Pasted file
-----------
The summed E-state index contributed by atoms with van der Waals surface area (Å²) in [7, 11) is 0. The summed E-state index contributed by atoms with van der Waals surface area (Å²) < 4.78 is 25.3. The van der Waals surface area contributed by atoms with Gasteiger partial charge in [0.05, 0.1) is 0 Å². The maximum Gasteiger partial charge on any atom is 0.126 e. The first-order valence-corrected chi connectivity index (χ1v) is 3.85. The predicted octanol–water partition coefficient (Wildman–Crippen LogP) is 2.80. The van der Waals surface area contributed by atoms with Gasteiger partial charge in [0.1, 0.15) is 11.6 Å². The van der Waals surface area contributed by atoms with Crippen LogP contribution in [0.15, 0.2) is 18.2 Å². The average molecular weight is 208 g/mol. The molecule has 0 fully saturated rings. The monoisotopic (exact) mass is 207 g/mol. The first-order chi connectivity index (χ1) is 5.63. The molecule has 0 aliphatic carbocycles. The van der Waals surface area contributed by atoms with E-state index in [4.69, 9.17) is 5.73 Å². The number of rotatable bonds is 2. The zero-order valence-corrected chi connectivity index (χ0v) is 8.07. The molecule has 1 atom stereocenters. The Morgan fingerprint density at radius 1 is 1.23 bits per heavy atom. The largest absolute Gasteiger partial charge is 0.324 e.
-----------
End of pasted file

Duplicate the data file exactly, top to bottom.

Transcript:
The summed E-state index contributed by atoms with van der Waals surface area (Å²) in [7, 11) is 0. The summed E-state index contributed by atoms with van der Waals surface area (Å²) < 4.78 is 25.3. The van der Waals surface area contributed by atoms with Gasteiger partial charge in [0.05, 0.1) is 0 Å². The maximum Gasteiger partial charge on any atom is 0.126 e. The first-order valence-corrected chi connectivity index (χ1v) is 3.85. The predicted octanol–water partition coefficient (Wildman–Crippen LogP) is 2.80. The van der Waals surface area contributed by atoms with Gasteiger partial charge in [0.1, 0.15) is 11.6 Å². The van der Waals surface area contributed by atoms with Crippen LogP contribution in [0.15, 0.2) is 18.2 Å². The average molecular weight is 208 g/mol. The molecule has 0 fully saturated rings. The monoisotopic (exact) mass is 207 g/mol. The first-order chi connectivity index (χ1) is 5.63. The molecule has 0 aliphatic carbocycles. The van der Waals surface area contributed by atoms with E-state index in [4.69, 9.17) is 5.73 Å². The number of rotatable bonds is 2. The zero-order valence-corrected chi connectivity index (χ0v) is 8.07. The molecule has 1 atom stereocenters. The Morgan fingerprint density at radius 1 is 1.23 bits per heavy atom. The largest absolute Gasteiger partial charge is 0.324 e.